knocked. "Who is there?" asked Paláshka. I announced myself. Maria Ivanovna's dear voice was heard behind the door. "Wait a little, Piotr Andrevitch; I am dressing. Go to Akoulina Pamphylovna. I shall be there directly."
I complied, and went to Father Gherassim's house. His wife and he ran out to meet me. Savelitch had forestalled me.
"Good-day, Piotr Andrevitch," said the priest's wife. "God has brought us together again. How are you? We have never let a day pass without thinking of you. And Maria, my poor dove, has suffered so much during your absence! . . . But tell me, my little father, how have you managed Pougatcheff? how is it that he has not done away with you? Well, we have to thank the wretch."
"Leave off, old woman," interrupted Father Gherassim. "Do not blab out all thou knowest. There is no salvation in tale-telling. My little father, Piotr Andrevitch! come in, pray come in. What a time it is since we last saw you!"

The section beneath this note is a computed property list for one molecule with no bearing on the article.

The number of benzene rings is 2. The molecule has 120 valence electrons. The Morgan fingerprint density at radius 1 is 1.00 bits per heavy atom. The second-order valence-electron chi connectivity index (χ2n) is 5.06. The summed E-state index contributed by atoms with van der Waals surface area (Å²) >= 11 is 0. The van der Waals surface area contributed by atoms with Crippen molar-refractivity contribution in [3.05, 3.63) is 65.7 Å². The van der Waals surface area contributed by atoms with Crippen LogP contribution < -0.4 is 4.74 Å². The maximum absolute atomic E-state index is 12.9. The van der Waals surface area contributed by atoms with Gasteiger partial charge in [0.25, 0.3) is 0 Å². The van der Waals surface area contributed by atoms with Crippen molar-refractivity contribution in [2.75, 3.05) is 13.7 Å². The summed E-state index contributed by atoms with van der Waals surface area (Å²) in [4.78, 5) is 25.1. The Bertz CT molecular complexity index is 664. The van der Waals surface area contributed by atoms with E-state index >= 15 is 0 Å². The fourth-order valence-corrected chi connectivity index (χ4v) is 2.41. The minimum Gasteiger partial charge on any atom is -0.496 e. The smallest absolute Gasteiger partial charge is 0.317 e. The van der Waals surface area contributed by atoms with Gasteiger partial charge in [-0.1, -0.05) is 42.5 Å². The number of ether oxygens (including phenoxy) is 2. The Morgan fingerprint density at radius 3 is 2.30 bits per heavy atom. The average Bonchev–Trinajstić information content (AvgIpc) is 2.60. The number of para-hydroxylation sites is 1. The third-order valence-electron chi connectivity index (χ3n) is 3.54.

His wife set before me what they happened to have in the house, talking incessantly the while. She related how Shvabrine had compelled them to deliver Maria Ivanovna to him; how Maria Ivanovna cried, and would not leave them; how Maria Ivanovna communicated with them through Paláshka (a sharp lass, who knew how to make the orderly even dance to her pipe); how she had advised Maria Ivanovna to write to me, &c., &c. I, in my turn, told her my story in a few words. The priest and his wife crossed themselves, when they learned